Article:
Welcome to European Tribune. It's gone a bit quiet around here these days, but it's still going.
I see above however that some have said that moving to a new currency will improve the Greek import-export dynamic. Every country is different however, and Greece doesn't have much in the way of manufacturing. A new currency might improve the level of its valuations in the future, but two of Greece's biggest industries are tourism and shipping. In both, you have external euros coming into the country. one might argue that two of Greece's economic brightpoints are actually forms of export (inasmuch as Greek tourist goods are sold to tourists from other countries) and also a service industry (shipping) that deals almost exclusively with foreign clients. Presumably, there may be a way to keep the level of Greek tourist prices what they are, but I don't see how you can do it without artificial controls. Also note that though the Greek tourism industry can surely improve and become more efficient, the switch to the Euro (and the rise in tourism prices which is undeniable) did not decrease the numbers of tourists to Greece. In the last decade, tourism increased year over year until the crisis.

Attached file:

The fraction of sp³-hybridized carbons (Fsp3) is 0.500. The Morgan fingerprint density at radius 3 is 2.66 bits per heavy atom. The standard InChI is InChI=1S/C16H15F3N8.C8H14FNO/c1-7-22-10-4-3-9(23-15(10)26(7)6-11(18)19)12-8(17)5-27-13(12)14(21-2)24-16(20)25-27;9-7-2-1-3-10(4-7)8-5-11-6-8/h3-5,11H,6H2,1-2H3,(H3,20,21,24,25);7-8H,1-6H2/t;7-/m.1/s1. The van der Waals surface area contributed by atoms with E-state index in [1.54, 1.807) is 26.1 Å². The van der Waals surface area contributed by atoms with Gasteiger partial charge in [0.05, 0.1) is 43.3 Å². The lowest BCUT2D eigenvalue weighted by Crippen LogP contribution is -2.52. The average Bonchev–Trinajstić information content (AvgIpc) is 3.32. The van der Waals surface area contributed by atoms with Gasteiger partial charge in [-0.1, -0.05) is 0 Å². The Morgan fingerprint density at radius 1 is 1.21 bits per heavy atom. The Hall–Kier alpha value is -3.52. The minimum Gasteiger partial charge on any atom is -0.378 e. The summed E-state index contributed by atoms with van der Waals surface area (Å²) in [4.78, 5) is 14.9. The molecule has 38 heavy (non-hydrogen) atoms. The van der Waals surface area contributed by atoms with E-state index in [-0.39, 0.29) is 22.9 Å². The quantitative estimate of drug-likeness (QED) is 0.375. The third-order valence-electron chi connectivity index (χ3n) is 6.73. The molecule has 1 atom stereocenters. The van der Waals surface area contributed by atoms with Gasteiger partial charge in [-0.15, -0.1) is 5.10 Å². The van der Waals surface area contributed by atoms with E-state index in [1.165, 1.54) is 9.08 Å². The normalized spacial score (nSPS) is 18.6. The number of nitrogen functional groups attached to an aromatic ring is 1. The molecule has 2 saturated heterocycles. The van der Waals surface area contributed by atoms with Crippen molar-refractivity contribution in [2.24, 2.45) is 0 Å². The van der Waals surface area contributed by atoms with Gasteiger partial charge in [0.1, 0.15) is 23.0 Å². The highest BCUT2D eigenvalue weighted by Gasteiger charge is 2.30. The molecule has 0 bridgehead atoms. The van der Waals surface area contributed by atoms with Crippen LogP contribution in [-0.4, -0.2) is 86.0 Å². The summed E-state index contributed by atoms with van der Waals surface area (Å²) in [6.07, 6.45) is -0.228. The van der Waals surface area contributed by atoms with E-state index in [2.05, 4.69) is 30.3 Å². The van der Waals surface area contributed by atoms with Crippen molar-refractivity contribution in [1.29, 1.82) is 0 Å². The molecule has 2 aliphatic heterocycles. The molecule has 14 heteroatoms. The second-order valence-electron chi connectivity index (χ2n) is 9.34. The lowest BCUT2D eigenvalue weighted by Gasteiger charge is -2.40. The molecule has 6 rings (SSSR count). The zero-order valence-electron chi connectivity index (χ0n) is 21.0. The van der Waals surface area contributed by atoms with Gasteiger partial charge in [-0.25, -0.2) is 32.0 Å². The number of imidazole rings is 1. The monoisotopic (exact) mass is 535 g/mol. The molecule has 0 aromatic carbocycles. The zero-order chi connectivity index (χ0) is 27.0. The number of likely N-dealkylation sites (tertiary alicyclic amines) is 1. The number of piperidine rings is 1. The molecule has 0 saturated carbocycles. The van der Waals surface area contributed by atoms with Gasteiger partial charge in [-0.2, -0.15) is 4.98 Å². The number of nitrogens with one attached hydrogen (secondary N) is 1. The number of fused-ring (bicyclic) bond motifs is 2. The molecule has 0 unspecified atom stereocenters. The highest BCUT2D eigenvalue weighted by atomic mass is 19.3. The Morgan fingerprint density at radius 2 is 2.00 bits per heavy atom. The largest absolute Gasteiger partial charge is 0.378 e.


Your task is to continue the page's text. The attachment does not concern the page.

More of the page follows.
Finally, about reducing Greek debt to the level that it was prior to the crisis, it's important to remember that creditors fled Greece when it's level of debt to GDP was at 110%. It had been at 95-105% for at least a decade if not more.  So, presumably, a reduction to that level would not improve things as far as credit goes because those levels are the levels which spooked the credit markets in the first place (after several hedge funds made huge short bets against the country).

Finally, it may be that Greek banks are repatriating Greek debt by having the ECB back them in their purchases of Greek bonds, thereby paying off outside creditors while the EU and Greek banks take on more EU debt. In other words, the longer these austerity measures continue, then we come to the point when the totality of the debt has moved from private hands to EU taxpayers and Greek banks.

by Upstate NY on Fri Feb 18th, 2011 at 11:29:58 AM EST
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